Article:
I saw my mother on the train last night. She hadn’t changed a bit. Her hair was still frosted. Her eyes had the same tired expression She spoke of Christmas. “Didn’t we have fun,” she asked. “Didn’t we have fun?” She asked if we had fun. The trains run by the cemetery. Often I forget about it, I forget it is there. But if I look up at the right moment, I see the stones have marched further forward as the dead continue taking their places. At the current rate of advance, it will be full before I die. I try to place her stone. My sister went to check on it. The stone wasn’t set properly, she said, but the cemetery had promised to fix it and she drove out to make sure. She told my father that it was the way it should be, he needn’t worry anymore. He was surprised. His look betrayed that he, like me, had never gone back to the cemetery. But as for Christmas, we did have fun. I told her we had fun. It was her last Christmas and we knew that it was important to her that it would be fun. Without so much as one word we agreed not to argue, not to drink too much, to try and bring back the joy we experienced as children, before we became poor and disease had the audacity to strike not once but three times. I wanted to tell her this again, to tell her that we had fun, but when I tried to catch up with her at the station she had disappeared into the crowd and was gone.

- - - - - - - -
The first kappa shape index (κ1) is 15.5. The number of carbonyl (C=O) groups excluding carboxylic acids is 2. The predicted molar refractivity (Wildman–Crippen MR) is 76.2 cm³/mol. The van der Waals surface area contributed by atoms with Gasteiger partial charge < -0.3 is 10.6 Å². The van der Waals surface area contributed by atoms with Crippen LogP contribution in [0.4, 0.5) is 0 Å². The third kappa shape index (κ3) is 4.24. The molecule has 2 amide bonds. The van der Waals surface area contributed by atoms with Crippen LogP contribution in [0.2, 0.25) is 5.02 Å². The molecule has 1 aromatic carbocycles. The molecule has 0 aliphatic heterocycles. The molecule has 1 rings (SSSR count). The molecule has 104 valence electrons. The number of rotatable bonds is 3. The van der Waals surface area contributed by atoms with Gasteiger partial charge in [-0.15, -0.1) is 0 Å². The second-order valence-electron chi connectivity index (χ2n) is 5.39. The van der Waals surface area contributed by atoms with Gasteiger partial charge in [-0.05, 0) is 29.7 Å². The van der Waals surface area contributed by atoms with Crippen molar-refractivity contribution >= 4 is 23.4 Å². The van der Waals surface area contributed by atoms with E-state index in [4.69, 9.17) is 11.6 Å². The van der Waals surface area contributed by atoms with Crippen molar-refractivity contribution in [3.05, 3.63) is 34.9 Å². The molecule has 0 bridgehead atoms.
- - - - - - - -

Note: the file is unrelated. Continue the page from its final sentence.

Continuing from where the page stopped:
First published in Cosmos, Number Two
C 1993